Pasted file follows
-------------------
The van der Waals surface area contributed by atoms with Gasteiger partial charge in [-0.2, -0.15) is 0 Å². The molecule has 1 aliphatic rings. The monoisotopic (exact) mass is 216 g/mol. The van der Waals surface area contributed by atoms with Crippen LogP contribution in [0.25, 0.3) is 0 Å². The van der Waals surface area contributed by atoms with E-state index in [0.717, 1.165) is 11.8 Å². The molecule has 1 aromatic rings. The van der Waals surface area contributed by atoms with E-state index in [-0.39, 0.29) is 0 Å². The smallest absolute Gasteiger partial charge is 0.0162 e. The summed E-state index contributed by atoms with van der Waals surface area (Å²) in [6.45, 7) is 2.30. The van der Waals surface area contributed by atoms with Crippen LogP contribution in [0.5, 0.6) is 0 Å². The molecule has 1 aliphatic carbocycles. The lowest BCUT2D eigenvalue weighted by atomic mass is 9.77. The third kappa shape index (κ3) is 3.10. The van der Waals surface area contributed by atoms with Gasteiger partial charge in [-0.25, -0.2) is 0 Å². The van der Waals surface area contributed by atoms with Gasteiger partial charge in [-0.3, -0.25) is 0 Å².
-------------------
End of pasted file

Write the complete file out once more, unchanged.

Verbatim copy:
The van der Waals surface area contributed by atoms with Gasteiger partial charge in [-0.2, -0.15) is 0 Å². The molecule has 1 aliphatic rings. The monoisotopic (exact) mass is 216 g/mol. The van der Waals surface area contributed by atoms with Crippen LogP contribution in [0.25, 0.3) is 0 Å². The van der Waals surface area contributed by atoms with E-state index in [0.717, 1.165) is 11.8 Å². The molecule has 1 aromatic rings. The van der Waals surface area contributed by atoms with E-state index in [-0.39, 0.29) is 0 Å². The smallest absolute Gasteiger partial charge is 0.0162 e. The summed E-state index contributed by atoms with van der Waals surface area (Å²) in [6.45, 7) is 2.30. The van der Waals surface area contributed by atoms with Crippen LogP contribution in [0.5, 0.6) is 0 Å². The molecule has 1 aliphatic carbocycles. The lowest BCUT2D eigenvalue weighted by atomic mass is 9.77. The third kappa shape index (κ3) is 3.10. The van der Waals surface area contributed by atoms with Gasteiger partial charge in [-0.25, -0.2) is 0 Å². The van der Waals surface area contributed by atoms with Gasteiger partial charge in [-0.3, -0.25) is 0 Å².